But an integral part of the evolution of the Atlantic Alliance was the idea of reconciliation: the integration of our militaries, the common project of collective defence, and the willingness to work towards a common approach to defend the Alliance's common values.

Unfortunately, also out of the same ashes of the second world war emerged the East-West confrontation that left Europe deeply divided for more than four decades. As our century comes to an end, we at last have the opportunity to overcome this division and to set free all the creative energies this continent can muster to build the new security order which will lead us into the 21st century.

The key elements of such an order are already in place: the United Nations, the OSCE, NATO, the WEU and the European Union. Individually, each of these institutions reflects a distinct approach to security. Together, they offer the chance to establish a new quality of security in the 21st century.

The United Nations has been given a new lease of life after the end of the Cold War. As a result, demands and expectations have risen. These competing claims mean that today the UN is both overburdened and underfunded.

Alone, the UN cannot shoulder the task of managing security in Europe. It needs the support of other organisations. They, too, must take their share of responsibility in creating a safer continent. They, too, must develop the instruments that can underpin stability in the region while permitting peaceful and democratic change within.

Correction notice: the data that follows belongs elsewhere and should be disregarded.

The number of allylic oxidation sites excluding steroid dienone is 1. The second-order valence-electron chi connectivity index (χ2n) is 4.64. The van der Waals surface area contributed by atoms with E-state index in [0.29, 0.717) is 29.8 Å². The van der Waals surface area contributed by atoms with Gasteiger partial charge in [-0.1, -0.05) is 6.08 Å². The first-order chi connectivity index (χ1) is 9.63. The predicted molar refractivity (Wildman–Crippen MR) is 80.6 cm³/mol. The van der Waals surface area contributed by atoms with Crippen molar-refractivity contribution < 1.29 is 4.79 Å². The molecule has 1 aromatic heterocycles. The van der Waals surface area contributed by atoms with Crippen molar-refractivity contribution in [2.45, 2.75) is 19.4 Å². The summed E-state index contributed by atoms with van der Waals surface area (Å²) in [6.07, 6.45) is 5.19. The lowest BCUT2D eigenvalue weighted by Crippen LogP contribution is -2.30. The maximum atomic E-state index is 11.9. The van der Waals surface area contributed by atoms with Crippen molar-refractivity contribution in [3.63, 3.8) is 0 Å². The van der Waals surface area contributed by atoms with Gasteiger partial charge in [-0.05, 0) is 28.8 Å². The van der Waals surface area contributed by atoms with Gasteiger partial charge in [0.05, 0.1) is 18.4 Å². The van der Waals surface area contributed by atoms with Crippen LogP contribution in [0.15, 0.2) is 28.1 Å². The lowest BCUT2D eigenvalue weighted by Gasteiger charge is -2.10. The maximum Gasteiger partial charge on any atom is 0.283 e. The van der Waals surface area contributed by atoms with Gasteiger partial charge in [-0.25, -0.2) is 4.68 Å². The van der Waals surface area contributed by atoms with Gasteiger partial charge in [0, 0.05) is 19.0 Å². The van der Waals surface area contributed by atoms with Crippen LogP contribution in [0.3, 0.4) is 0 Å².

The OSCE is such a European organisation. It has consistently broadened its range of tasks and policies. It remains our key institution in defusing minority problems across Europe. The OSCE's role in organising free elections in Bosnia, and, most recently, in verifying an agreement on Kosovo, demonstrates its growing importance.

Yet, as we have seen in Bosnia and we see today in Kosovo, the OSCE, much like the UN, cannot function at full effectiveness without a secure environment. If peacekeeping is to be successful, if peace-building is to take root, if free and fair elections are to prepare the ground for democracy, close cooperation among all major organisations remains essential.

NATO has demonstrated that it is ready and able to play its full part in this emerging system of mutually reinforcing institutions. In Kosovo, its cooperation with the OSCE offers new hope for a peaceful resolution of the crisis. In Bosnia, it has proven essential in creating a safe environment and thus the basic conditions for long term reconstruction.

But NATO's role goes beyond Bosnia. By admitting new members, NATO helps erase old dividing lines and projects confidence to the new democracies to our east. By creating ever-closer ties with non-member countries, NATO has planted the seeds of a new security culture across the Euro-Atlantic area.